1. We follow Jesus Christ’s doctrine of service to our fellow man. We serve both our members and those who are not members. The great work we do in humanitarian service throughout the world relieves suffering and hardship. We do all we can by sharing our resources of time and money to meet the needs of both our members and those of other faiths, recognizing that “inasmuch as ye have done it unto one of the least of these my brethren, ye have done it unto me” (Matthew 25:40).
2. We follow Jesus Christ’s doctrine of striving to live the Word of Wisdom, which is a sound way to enjoy a healthy physical body. We avoid drug abuse of all kinds, because our bodies house our eternal spirits and because happiness in this life is obtained by being spiritually strong and physically healthy.
3. We follow Jesus Christ by living the law of chastity. God gave this commandment, and He has never revoked it nor changed it. This law is clear and simple. No one is to engage in sexual relationships out of the bounds the Lord has set. This applies to homosexual behavior of any kind and to heterosexual relationships outside of marriage. It is a sin to violate the law of chastity.
4. We follow Jesus Christ by adhering to God’s law of marriage, which is marriage between one man and one woman. This commandment has been in place from the very beginning. God said, “Therefore shall a man leave his father and his mother, and shall cleave unto his wife: and they shall be one flesh” (Genesis 2:24). God instructed Adam and Eve that they were to “be fruitful, and multiply, and replenish the earth, and subdue it” (Genesis 1:28). Modern-day prophets and apostles reaffirmed this command in “The Family: A Proclamation to the World,” issued in 1995. It reads:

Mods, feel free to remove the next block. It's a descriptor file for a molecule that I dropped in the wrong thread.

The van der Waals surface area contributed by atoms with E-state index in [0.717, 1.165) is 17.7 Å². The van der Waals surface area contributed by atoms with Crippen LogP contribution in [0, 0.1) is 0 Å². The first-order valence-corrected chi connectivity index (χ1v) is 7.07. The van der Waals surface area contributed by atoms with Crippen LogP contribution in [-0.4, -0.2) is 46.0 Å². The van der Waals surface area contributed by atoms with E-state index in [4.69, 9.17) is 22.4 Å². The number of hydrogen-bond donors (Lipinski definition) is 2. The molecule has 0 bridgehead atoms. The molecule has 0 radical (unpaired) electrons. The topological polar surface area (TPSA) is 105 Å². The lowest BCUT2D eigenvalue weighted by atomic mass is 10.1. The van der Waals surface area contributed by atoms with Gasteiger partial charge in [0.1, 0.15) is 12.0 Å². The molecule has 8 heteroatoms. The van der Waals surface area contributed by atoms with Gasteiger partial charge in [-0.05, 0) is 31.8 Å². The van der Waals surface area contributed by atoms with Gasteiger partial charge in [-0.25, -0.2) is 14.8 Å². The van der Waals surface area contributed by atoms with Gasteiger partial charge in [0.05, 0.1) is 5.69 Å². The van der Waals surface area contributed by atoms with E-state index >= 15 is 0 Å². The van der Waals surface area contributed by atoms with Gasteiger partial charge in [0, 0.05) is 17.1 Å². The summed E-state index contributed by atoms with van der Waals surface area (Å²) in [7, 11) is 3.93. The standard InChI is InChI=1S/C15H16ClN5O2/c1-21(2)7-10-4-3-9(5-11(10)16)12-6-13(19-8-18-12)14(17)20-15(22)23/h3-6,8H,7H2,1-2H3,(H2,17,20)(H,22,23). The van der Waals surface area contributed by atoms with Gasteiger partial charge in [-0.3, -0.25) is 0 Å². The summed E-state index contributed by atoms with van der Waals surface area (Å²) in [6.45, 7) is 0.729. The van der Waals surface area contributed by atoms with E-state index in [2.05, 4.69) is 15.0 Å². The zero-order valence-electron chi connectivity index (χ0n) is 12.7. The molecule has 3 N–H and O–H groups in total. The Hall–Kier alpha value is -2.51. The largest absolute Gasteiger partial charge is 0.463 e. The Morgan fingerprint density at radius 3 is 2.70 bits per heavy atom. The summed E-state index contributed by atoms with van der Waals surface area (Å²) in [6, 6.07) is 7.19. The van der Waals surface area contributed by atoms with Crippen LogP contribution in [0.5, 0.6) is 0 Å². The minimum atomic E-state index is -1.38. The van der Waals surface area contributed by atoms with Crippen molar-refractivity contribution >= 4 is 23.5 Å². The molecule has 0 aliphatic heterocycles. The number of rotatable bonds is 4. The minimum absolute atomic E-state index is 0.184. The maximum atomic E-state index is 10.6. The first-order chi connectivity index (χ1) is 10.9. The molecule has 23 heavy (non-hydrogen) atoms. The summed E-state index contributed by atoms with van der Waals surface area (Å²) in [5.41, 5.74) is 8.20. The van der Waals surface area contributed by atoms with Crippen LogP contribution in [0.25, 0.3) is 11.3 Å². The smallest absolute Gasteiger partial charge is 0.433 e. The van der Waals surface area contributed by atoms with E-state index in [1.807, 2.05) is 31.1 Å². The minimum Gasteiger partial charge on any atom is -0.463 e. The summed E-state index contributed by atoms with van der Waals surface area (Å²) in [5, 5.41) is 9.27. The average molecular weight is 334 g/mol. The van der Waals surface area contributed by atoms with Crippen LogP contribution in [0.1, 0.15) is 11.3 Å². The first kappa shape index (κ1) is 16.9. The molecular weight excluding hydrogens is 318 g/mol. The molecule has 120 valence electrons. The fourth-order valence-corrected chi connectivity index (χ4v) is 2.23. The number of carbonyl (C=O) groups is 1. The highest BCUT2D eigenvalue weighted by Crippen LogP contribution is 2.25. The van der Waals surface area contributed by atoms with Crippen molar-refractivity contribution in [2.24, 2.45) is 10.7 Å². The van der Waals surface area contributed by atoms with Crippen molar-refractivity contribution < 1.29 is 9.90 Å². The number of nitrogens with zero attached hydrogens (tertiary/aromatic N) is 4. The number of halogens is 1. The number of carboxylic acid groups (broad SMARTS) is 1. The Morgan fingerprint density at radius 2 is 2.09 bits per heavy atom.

God has commanded that the sacred powers of procreation are to be employed only between man and woman, lawfully wedded as husband and wife. . . .
The family is ordained of God. Marriage between man and woman is essential to His eternal plan. [“The Family: A Proclamation to the World,” Ensign, November 1995, 102]
5. We follow Jesus Christ and teach the first principles of the gospel and all of the other wonderful doctrines of the Restoration that, when embraced and lived, bring peace, joy, and happiness to the sons and daughters of God.
Brothers and sisters, you wonderful graduates, it is just this simple. May God bless you as you now leave this university and go out into the world and fulfill your pursuits, finding happiness and knowing that by following the teachings of Jesus Christ you will have peace, joy, and happiness in your lives.
I want to leave you my testimony. I bear witness to you that Jesus is the Christ. He is the Son of God. He does live. This is His Church. We are on His errand. He has given us teachings and commandments. We should understand them and teach them with love, power, and spiritual strength.
I invoke a blessing upon you that our Heavenly Father will enlighten you and bless you in every way when you have the opportunity to explain to the world the marvelous message of the Restoration and that as you explain to those who are not members of the Church that you may be blessed, that you may have heavenly direction, and that you may stand positive in your own feelings, never feeling that you need to be on the defensive being a member of The Church of Jesus Christ of Latter-day Saints. May God grant you every blessing and righteous desire of your heart as you leave this university is my humble prayer. In the name of Jesus Christ, amen.
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M. Russell Ballard was a member of the Quorum of the Twelve Apostles of The Church of Jesus Christ of Latter-day Saints when this commencement address was given on 13 August 2009.